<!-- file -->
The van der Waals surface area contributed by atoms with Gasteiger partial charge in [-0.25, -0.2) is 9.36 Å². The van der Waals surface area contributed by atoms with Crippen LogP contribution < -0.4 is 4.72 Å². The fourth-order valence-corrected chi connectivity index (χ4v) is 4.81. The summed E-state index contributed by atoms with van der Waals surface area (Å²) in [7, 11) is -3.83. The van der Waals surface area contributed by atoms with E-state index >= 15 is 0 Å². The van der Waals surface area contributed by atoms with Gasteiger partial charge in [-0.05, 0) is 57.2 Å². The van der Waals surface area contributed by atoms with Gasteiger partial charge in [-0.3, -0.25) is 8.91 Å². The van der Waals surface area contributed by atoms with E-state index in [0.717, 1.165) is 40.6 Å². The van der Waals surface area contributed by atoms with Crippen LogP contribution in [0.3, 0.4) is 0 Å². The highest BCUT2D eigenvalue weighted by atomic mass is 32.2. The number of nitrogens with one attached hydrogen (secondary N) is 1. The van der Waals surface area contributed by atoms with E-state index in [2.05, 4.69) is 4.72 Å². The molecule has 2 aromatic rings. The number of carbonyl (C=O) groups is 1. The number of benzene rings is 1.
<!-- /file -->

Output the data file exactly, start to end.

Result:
The van der Waals surface area contributed by atoms with Gasteiger partial charge in [-0.25, -0.2) is 9.36 Å². The van der Waals surface area contributed by atoms with Crippen LogP contribution < -0.4 is 4.72 Å². The fourth-order valence-corrected chi connectivity index (χ4v) is 4.81. The summed E-state index contributed by atoms with van der Waals surface area (Å²) in [7, 11) is -3.83. The van der Waals surface area contributed by atoms with E-state index >= 15 is 0 Å². The van der Waals surface area contributed by atoms with Gasteiger partial charge in [-0.05, 0) is 57.2 Å². The van der Waals surface area contributed by atoms with Gasteiger partial charge in [-0.3, -0.25) is 8.91 Å². The van der Waals surface area contributed by atoms with E-state index in [0.717, 1.165) is 40.6 Å². The van der Waals surface area contributed by atoms with Crippen LogP contribution in [0.3, 0.4) is 0 Å². The highest BCUT2D eigenvalue weighted by atomic mass is 32.2. The number of nitrogens with one attached hydrogen (secondary N) is 1. The van der Waals surface area contributed by atoms with E-state index in [2.05, 4.69) is 4.72 Å². The molecule has 2 aromatic rings. The number of carbonyl (C=O) groups is 1. The number of benzene rings is 1.